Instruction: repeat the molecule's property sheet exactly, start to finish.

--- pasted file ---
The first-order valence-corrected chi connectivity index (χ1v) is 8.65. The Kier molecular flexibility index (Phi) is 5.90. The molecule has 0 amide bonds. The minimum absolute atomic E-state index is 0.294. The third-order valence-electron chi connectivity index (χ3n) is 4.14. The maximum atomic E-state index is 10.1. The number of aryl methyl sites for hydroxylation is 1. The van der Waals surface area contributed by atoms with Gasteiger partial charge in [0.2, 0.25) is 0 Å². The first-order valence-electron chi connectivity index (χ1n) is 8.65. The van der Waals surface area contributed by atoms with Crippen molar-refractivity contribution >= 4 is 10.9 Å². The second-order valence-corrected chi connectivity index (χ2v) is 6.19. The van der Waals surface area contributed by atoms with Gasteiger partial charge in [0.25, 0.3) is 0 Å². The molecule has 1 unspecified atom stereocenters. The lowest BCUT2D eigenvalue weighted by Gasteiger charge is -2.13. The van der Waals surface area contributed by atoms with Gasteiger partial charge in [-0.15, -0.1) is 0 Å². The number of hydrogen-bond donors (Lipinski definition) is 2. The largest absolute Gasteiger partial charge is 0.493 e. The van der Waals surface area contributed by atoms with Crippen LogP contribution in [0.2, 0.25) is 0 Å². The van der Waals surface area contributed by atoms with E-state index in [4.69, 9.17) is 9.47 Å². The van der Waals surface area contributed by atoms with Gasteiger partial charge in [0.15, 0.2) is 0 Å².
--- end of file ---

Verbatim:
The first-order valence-corrected chi connectivity index (χ1v) is 8.65. The Kier molecular flexibility index (Phi) is 5.90. The molecule has 0 amide bonds. The minimum absolute atomic E-state index is 0.294. The third-order valence-electron chi connectivity index (χ3n) is 4.14. The maximum atomic E-state index is 10.1. The number of aryl methyl sites for hydroxylation is 1. The van der Waals surface area contributed by atoms with Gasteiger partial charge in [0.2, 0.25) is 0 Å². The first-order valence-electron chi connectivity index (χ1n) is 8.65. The van der Waals surface area contributed by atoms with Crippen molar-refractivity contribution >= 4 is 10.9 Å². The second-order valence-corrected chi connectivity index (χ2v) is 6.19. The van der Waals surface area contributed by atoms with Gasteiger partial charge in [0.25, 0.3) is 0 Å². The molecule has 1 unspecified atom stereocenters. The lowest BCUT2D eigenvalue weighted by Gasteiger charge is -2.13. The van der Waals surface area contributed by atoms with Gasteiger partial charge in [-0.15, -0.1) is 0 Å². The number of hydrogen-bond donors (Lipinski definition) is 2. The largest absolute Gasteiger partial charge is 0.493 e. The van der Waals surface area contributed by atoms with Crippen LogP contribution in [0.2, 0.25) is 0 Å². The van der Waals surface area contributed by atoms with E-state index in [4.69, 9.17) is 9.47 Å². The van der Waals surface area contributed by atoms with Gasteiger partial charge in [0.15, 0.2) is 0 Å².